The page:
Contributions to an HSA must be made in cash - contributions of stock or property are not allowed. However, contributions can be made by transferring funds from a Traditional or Roth IRA to the HSA. This type of contribution is called a qualified funding distribution, and must be made directly from the trustee of the IRA to the trustee of the HSA. This distribution cannot be made from an ongoing SEP or SIMPLE IRA. Additionally, the HSA owner must be covered by a HDHP in the year they make the qualified funding distribution.
The maximum qualified funding distribution is the HSA contribution limit for the year the distribution is made, less any employee or employer contributions already made to the HSA for that year. The distribution from the IRA is not included in income, but the contribution to the HSA is also not deductible. A qualified funding distribution reduces the amount that can be contributed directly to an HSA by the owner. Once the distribution is made, the account owner must remain eligible to contribute to an HSA for another 12 months after the month of the distribution. Failure to meet the requirement will cause the IRA distribution to be reported as income and subject to a 10% additional tax.
Only one qualified funding distribution may be made during the HSA owner's lifetime. However, if a qualified funding distribution is made when the HSA owner has self-only coverage, a second qualified funding distribution can be made in that same tax year if the owner changes to family coverage.
Distributions from an HSA are tax-free if they are used to pay for qualified medical expenses (see the following section for more information), or to reimburse the owner for expenses they paid directly. Distributions for any other reason are considered nonqualified and will be subject to income tax and a 20% additional tax. Nonqualified distributions after age 65, or upon the death or disability of the HSA owner, are taxable but are exempt from the 20% penalty. Tax-free distributions for qualified medical expenses are allowed even if the HSA owner is no longer eligible to make contributions to the account.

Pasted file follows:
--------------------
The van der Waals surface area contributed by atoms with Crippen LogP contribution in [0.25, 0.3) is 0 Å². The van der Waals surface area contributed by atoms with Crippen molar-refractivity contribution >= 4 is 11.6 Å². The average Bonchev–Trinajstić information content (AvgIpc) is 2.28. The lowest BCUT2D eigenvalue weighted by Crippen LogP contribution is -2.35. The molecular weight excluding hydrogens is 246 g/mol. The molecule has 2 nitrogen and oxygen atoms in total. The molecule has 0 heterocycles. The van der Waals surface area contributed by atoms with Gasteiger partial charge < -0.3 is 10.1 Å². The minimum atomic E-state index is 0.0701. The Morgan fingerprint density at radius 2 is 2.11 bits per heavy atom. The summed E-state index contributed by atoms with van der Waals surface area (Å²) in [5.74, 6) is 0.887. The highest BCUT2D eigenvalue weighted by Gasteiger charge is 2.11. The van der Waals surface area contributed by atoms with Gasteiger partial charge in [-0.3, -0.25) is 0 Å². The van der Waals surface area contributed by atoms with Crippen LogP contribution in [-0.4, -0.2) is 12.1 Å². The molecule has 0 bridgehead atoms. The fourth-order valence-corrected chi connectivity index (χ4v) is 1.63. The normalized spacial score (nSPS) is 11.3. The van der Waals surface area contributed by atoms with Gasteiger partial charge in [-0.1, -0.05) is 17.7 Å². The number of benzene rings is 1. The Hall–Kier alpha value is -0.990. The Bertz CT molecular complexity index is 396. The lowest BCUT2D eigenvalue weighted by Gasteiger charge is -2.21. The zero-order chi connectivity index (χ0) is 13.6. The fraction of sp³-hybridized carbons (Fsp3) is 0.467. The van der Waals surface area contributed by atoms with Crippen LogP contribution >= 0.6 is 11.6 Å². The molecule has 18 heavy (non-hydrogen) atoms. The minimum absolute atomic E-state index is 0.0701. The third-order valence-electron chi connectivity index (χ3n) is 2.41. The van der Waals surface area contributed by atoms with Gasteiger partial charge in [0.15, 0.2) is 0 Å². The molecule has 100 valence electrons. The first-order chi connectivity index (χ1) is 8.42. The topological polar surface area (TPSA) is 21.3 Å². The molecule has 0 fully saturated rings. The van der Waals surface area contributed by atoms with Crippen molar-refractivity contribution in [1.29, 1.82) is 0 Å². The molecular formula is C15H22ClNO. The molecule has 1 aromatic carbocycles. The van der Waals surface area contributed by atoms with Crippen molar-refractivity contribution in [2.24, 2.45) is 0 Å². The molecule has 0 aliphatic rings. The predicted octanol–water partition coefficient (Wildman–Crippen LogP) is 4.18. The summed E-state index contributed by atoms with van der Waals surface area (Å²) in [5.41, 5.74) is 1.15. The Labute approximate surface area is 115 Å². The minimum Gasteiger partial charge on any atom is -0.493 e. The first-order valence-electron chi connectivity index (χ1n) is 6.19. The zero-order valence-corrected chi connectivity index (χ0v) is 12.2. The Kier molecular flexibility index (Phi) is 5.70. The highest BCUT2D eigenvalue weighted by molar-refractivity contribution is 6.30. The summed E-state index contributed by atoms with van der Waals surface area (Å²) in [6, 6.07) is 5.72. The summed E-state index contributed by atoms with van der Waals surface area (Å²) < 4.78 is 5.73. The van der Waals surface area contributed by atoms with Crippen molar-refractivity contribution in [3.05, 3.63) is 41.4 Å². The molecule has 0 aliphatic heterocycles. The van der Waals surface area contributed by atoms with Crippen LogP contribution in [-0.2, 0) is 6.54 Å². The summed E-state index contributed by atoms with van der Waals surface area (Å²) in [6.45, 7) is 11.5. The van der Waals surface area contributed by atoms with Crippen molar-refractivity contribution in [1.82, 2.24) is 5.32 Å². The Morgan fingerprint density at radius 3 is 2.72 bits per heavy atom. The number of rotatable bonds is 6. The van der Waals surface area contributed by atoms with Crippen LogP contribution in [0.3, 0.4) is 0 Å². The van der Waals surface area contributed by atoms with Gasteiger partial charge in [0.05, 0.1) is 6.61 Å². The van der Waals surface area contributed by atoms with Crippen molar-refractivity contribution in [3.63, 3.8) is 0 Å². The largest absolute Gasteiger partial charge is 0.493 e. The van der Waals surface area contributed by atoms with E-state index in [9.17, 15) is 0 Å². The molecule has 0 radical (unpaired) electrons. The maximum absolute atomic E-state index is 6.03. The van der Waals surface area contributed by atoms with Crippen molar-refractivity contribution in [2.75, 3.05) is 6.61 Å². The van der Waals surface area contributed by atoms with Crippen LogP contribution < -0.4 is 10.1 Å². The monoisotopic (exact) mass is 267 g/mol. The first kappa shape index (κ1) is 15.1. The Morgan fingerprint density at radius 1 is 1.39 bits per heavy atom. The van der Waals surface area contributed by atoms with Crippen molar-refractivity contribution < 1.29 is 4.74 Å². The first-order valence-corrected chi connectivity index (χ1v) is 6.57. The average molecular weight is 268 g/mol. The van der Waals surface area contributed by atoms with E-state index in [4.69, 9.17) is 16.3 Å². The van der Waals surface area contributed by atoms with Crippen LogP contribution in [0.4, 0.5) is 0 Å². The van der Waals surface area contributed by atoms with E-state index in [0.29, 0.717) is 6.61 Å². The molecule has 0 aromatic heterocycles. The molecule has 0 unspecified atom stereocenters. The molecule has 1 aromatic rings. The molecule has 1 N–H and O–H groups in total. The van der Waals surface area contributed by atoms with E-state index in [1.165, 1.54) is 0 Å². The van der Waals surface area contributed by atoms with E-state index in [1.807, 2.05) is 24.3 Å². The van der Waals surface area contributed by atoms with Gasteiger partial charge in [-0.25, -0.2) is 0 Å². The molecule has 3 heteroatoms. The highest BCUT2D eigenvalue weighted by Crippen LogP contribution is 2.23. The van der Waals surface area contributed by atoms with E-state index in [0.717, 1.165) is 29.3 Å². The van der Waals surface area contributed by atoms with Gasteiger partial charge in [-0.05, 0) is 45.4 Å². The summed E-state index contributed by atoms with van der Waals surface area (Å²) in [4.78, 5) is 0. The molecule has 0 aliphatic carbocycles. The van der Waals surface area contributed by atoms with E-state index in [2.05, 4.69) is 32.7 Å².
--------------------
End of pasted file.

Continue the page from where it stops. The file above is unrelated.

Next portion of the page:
Qualified distributions from the HSA do not have to be made in the year the qualified medical expense actually occurred. Qualified distributions may be made in a later year for expenses incurred in a previous year, as long as no other reimbursement was made nor any tax benefit derived from those prior medical expenses. The reimbursement must occur during the owner's lifetime, however. As a result, HSA owners may want to pay for medical expenses with non-HSA funds, while allowing the HSA to continue growing tax-deferred. Those expenses can then be reimbursed at a later date, perhaps as a way to provide tax-free cash flow during retirement.
In order to be a qualified HSA distribution, the distribution must be due to a qualified medical expense for the owner, their spouse, or a dependent. Qualified medical expenses are medical and dental expenses that would generally qualify for the medical and dental expenses itemized deduction. An extensive list of medical expenses can be found in IRS Publication 502.
Non-prescription (over-the-counter) medications, other than insulin, are not considered qualified medical expenses. Only those drugs that require a prescription, or are available without a prescription but are prescribed anyway, are qualified expenses.
Only the following forms of insurance premiums are considered qualified medical expenses:
Qualified expenses also include continuing coverage premiums or health care premiums while unemployed for the owner's spouse or dependent. However, Medicare premiums for a spouse or dependent are not a qualified expense if the account owner is under the age of 65.
When establishing an HSA, the account owner must also designate a beneficiary on the account. Upon the death of the HSA owner, the tax treatment of the account is based on the owner's relationship to that beneficiary.
Contributions to an HSA are reported on IRS Form 8889. Any deductible portion of the contribution is claimed as an adjustment to income on Form 1040. Salary deferrals to an HSA by an employee are treated as employer contributions and are excluded from income reported on the employee's Form W-2. As a result, no additional deduction is claimed for those contributions, although they are still reported on Form 8889. The HSA trustee will issue Form 5498-SA to the account owner for any year in which it receives a contribution. Excess contributions subject to the additional 10% tax are reported on Form 5329.
Withdrawals from an HSA are reported to the account owner by the HSA trustee on Form 1099-SA. The owner then reports these withdrawals to the IRS on Form 8889. If any of the withdrawal is considered nonqualified, the additional 20% tax is also computed on this form.
Robert W. Baird & Co. Incorporated. Baird does not provide tax or legal advice